By Nell Geraets and Billie Eder

he early days of TikTok were defined by catchy dance videos and cute puppy content. Nowadays, the social media platform influences global trends and consumer appetites, transforming the structure of modern-day advertising for companies big and small.

TikTok, which was launched by Beijing-based tech giant ByteDance in 2016, is quickly becoming a leading advertising platform, challenging the likes of Instagram, Facebook, and YouTube. In January 2022, creative agency We Are Social reported that the platform achieved an ad reach of 885 million users aged 18 and over, 60 million higher than in October 2021.

Its rapid marketing rise is largely attributed to two things: authenticity and shifting marketing models.

“TikTok is the way,” said Brent Coker, director of brand partnership at influencer agency Wear Cape. “Social media helps customers feel something. It’s almost the opposite of old-school, traditional marketing, which we called ‘push marketing’, where we would push our message on people. TikTok is more like ‘pull marketing’ where we’re providing entertainment value or informational value, and people are drawn to it through engagement.”

Australian TikTok stars Maddy MacRae, Millie Ford and Ella Watkins in paid partnership videos.
Australian TikTok stars Maddy MacRae, Millie Ford and Ella Watkins in paid partnership videos.Credit:TikTok

The platform is dominated by Generation Z and Millennials, with those aged 18 to 24 making up almost 43 per cent of the platform’s total audience aged 18 and above, according to We Are Social.

This demographic seeks entertaining and relatable content. According to the Global Web Index’s 2022 Millennials: A marketer’s manual report, 32 per cent of Millennials are spending less time on social media, but it doesn’t mean they’re losing interest in influencers. Rather, they’re curating their online time by engaging with accounts that are “more authentic”, with 53 per cent of Millennials saying they want brands to be reliable and 42 per cent saying they want brands to be authentic.

Where users once sought out brands that sponsored professional models to promote their products in a manicured way – generally through formal photo shoots on Instagram – Coker said TikTok’s core demographic are now bent on the honesty policy. They expect content that is “rough around the edges” from comedians, actors, or even everyday people offering a genuine assessment in a way that cuts through the glut of content and encourages engagement though likes, shares, comments or even a visit to the company’s landing page.

“TikTok is the way,” says Brent Coker, director of brand partnership at influencer agency Wear Cape.
“TikTok is the way,” says Brent Coker, director of brand partnership at influencer agency Wear Cape.

“We have more clients asking for TikTok than ever before,” said Coker. “The average engagement rate on Instagram is about 3 per cent. On TikTok, we’re looking at people with 18 to 20 per cent regular engagement.”

Australian Maddy MacRae is an example of a TikToker who has entered into paid partnerships with brands and created videos around their products. After going viral in February 2022 from a video about being a slice of white bread, fans and brands alike flocked to MacRae, who now has a following of 1.4 million people, and is known for her relatable videos about sex, mental health and the female body.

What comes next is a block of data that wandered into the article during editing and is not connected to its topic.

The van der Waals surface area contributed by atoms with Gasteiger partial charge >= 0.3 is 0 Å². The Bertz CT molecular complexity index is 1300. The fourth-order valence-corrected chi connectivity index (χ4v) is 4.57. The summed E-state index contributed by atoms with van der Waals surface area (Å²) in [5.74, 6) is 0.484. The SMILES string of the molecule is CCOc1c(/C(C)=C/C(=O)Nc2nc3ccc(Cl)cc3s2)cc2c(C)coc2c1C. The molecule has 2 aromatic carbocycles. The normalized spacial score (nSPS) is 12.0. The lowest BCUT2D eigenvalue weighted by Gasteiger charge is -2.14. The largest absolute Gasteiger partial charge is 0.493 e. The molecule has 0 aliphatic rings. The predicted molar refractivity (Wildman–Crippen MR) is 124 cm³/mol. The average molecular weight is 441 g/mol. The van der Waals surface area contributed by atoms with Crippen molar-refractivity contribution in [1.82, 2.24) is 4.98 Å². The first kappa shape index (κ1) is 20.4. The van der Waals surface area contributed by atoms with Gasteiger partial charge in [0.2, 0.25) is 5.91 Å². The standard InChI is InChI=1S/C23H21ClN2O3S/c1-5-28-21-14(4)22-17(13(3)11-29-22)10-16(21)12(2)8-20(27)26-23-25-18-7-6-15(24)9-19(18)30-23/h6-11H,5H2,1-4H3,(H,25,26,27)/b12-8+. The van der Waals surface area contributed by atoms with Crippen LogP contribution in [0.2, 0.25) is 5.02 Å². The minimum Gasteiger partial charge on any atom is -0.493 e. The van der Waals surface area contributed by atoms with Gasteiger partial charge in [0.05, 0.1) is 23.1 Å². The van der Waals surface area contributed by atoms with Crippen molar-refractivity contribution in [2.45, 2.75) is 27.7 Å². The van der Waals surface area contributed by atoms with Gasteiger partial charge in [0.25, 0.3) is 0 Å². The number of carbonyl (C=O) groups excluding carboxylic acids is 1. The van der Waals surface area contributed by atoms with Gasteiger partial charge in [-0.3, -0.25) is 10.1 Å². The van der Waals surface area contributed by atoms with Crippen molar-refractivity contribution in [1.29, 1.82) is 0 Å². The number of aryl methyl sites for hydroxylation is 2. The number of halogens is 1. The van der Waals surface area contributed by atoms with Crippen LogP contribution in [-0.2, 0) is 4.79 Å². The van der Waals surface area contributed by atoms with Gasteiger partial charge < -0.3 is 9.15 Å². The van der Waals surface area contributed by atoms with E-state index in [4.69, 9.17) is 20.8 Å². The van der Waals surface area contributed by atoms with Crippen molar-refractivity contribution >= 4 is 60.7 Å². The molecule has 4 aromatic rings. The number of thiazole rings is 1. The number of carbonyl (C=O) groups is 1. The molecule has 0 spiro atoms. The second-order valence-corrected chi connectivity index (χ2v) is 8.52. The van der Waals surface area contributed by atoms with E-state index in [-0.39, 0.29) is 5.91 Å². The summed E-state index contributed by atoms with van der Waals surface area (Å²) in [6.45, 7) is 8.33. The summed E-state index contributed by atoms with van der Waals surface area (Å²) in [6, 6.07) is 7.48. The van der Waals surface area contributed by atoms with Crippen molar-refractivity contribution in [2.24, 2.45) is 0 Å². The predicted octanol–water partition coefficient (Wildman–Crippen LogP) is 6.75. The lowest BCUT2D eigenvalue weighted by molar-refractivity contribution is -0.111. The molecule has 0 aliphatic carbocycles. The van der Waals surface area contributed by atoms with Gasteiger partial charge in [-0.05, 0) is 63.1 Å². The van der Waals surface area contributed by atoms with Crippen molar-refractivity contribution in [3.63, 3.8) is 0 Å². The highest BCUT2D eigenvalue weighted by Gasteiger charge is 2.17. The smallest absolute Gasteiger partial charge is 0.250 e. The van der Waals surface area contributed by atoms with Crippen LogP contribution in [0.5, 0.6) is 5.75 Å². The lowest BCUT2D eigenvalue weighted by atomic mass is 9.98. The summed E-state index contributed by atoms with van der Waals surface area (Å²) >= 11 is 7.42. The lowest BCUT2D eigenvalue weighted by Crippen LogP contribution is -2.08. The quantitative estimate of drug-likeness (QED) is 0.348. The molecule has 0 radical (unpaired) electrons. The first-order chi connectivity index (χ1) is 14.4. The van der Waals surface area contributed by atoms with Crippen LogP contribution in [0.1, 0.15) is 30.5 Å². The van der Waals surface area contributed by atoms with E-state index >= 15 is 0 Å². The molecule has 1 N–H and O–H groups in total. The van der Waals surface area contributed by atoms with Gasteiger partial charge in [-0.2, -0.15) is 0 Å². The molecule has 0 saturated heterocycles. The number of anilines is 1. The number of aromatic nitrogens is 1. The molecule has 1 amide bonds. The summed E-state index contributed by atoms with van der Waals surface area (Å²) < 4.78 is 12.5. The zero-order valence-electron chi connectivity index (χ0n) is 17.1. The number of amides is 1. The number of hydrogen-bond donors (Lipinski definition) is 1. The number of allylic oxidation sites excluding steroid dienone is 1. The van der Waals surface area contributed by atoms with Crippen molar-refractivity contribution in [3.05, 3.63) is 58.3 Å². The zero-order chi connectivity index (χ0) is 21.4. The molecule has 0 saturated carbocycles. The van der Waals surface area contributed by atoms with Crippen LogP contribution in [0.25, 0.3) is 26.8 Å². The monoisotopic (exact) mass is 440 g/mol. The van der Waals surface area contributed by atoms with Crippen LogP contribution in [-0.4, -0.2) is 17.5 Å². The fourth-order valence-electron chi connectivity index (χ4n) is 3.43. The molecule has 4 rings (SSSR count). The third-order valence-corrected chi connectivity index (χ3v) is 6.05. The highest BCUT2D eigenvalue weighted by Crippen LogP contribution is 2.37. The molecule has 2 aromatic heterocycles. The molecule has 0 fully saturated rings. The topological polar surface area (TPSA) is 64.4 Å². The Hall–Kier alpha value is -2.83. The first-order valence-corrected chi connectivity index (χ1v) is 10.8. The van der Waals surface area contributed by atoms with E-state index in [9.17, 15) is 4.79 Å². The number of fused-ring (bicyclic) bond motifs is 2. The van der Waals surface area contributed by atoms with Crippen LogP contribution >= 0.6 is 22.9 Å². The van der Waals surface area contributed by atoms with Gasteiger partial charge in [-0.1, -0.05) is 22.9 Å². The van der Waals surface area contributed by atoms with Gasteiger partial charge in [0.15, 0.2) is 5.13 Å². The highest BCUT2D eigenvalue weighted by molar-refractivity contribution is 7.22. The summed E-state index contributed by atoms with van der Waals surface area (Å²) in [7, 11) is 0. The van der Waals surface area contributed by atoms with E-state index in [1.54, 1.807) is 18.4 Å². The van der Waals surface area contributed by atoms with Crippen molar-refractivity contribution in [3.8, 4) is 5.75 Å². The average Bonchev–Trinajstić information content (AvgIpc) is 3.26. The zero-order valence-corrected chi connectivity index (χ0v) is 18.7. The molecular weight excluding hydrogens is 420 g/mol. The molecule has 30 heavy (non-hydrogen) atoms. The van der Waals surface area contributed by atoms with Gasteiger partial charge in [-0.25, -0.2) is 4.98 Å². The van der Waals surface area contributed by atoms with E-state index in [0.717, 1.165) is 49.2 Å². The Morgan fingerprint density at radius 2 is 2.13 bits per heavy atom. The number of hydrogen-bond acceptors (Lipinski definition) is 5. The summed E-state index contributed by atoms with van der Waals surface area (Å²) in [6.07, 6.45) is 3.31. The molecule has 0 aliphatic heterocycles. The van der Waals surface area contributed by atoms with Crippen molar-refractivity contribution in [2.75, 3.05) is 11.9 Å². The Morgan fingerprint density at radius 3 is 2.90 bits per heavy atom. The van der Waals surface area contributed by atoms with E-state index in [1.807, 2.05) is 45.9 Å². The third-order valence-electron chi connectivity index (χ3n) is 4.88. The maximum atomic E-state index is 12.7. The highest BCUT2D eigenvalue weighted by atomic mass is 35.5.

Some of the recent brands that MacRae has worked with are Modibodi, the Melanoma Institute Australia, V Energy Drink and L’Oreal, but it isn’t about working with every company that lands in her inbox, said MacRae. The brand and product needs to align with her values and her following.

“It needs to be something that I would use, and then it needs to be something that my audience would also like, and it also has to align with the style of content I make,” MacRae said.

For paid partnerships to be successful, TikToker Maddy MacRae said she needed to believe in the brand.
For paid partnerships to be successful, TikToker Maddy MacRae said she needed to believe in the brand.

“If I can’t make it funny and engaging, I’m going to find it hard to advertise that product, and it’s not going to fit on my page.”

Since her partnerships are curated to reflect the funny and authentic videos she makes, MacRae said she doesn’t really get any criticism for advertising products for brands.

“I think 99.9 per cent of my feedback for all partnerships is positive. People enjoy the content.”

University of Melbourne honorary professorial fellow John Sinclair said TikTok’s marketing success was further evidence of the shift from the mass-media age to the social-media age, where “native advertising” – in which the distinction between entertainment and advertising is blurred – dominates.

“Social media like TikTok enable advertisers to target prospective consumers because the platforms collect data on users’ behaviour, and this data lets advertisers reach prospects selectively, even individually,” said Sinclair. “Also, TikTok is ‘sticky’, keeping users engaged for longer to continue to be fed advertising.”

Subway Australia, which has entered into paid partnerships with TikTok stars such as Millie Ford and Christian Hull since launching on the platform earlier this year, said TikTok added a level of authenticity that wasn’t necessarily found in conventional advertising.

“TikTok partnerships, and social media partnerships more generally, have become another word-of-mouth tool that can have a similar level of credibility as if you were to get a recommendation from a relative or friend,” a Subway spokesperson said.